High-grade dysplasia in Barrett's esophagus is associated with increased expression of calgranulin A and B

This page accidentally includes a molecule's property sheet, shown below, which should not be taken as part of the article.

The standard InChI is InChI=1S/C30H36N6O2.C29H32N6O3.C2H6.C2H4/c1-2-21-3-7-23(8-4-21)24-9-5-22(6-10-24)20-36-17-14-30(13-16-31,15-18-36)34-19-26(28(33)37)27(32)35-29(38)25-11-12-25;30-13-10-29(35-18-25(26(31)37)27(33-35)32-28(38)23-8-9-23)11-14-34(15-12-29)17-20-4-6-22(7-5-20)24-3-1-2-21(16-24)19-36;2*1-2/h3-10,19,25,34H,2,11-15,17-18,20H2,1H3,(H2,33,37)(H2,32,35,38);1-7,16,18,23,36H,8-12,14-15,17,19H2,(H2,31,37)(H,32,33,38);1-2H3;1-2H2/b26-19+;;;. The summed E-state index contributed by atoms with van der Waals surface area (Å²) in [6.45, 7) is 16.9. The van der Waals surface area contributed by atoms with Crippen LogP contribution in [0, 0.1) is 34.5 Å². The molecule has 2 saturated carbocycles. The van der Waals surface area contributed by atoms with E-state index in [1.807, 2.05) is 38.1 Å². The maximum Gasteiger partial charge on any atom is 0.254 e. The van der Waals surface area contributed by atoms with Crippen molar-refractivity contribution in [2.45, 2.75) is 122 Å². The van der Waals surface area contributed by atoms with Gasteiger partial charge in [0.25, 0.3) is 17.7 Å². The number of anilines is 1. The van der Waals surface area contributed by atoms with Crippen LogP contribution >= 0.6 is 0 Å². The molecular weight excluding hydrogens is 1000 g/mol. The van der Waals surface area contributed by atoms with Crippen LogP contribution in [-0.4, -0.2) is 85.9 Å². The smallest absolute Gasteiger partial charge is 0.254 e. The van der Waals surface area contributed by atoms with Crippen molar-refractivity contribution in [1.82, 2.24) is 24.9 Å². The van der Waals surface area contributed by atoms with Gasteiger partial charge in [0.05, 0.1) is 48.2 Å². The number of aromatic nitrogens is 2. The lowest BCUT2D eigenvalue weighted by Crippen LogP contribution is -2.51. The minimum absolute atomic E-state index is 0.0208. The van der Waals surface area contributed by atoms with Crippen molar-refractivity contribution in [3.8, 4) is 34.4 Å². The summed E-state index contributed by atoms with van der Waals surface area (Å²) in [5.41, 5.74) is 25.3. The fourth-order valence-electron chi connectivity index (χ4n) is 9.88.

Objective. Patients with Barrett's esophagus (BE) are at risk of developing esophageal adenocarcinoma, which is usually preceded by dysplastic changes of the metaplastic mucosa. The aim of this study was to increase the understanding of the development of dysplastic lesions in BE through the identification of genes that are differentially transcribed in these tissue types. Material and methods. Paired biopsy samples from non-dysplastic BE, and high-grade dysplasia from a single patient were used for histological evaluation and gene expression profile analysis. In addition, relative mRNA levels of differentially expressed genes were tested to validate the association with the presence or absence of dysplasia by semi-quantitative reverse transcription-polymerase chain reaction (RT-PCR) (58 biopsy samples containing squamous epithelium, non-dysplastic BE, high-grade dysplasia, or adenocarcinoma from 23 unrelated patients) and immunohistochemistry (9 sets of paired non-dysplastic/high-grade dysplasiac samples from 9 unrelated patients). Results. Microarray results from high-grade dysplasia showed 866 genes with a>2-fold difference in mRNA levels compared with non-dysplastic BE. Subsequent comparison of mRNA levels of the 22 genes with a>10-fold difference in 76 unrelated biopsies showed that only two of these genes, i.e. calgranulin A (S100A8; p=0.017) and calgranulin B (S100A9; p=0.022), were consistently up-regulated in high-grade dysplasia, as were protein levels for calgranulin A and B. Conclusions. This is the first report of an association between the calprotectin complex, which is involved in chemotaxis of neutrophils, and the progression towards high-grade dysplasia in BE. It remains to be established whether differentially expressed proteins in biopsies form BE can be used to facilitate the diagnosis of advanced dysplasia in BE.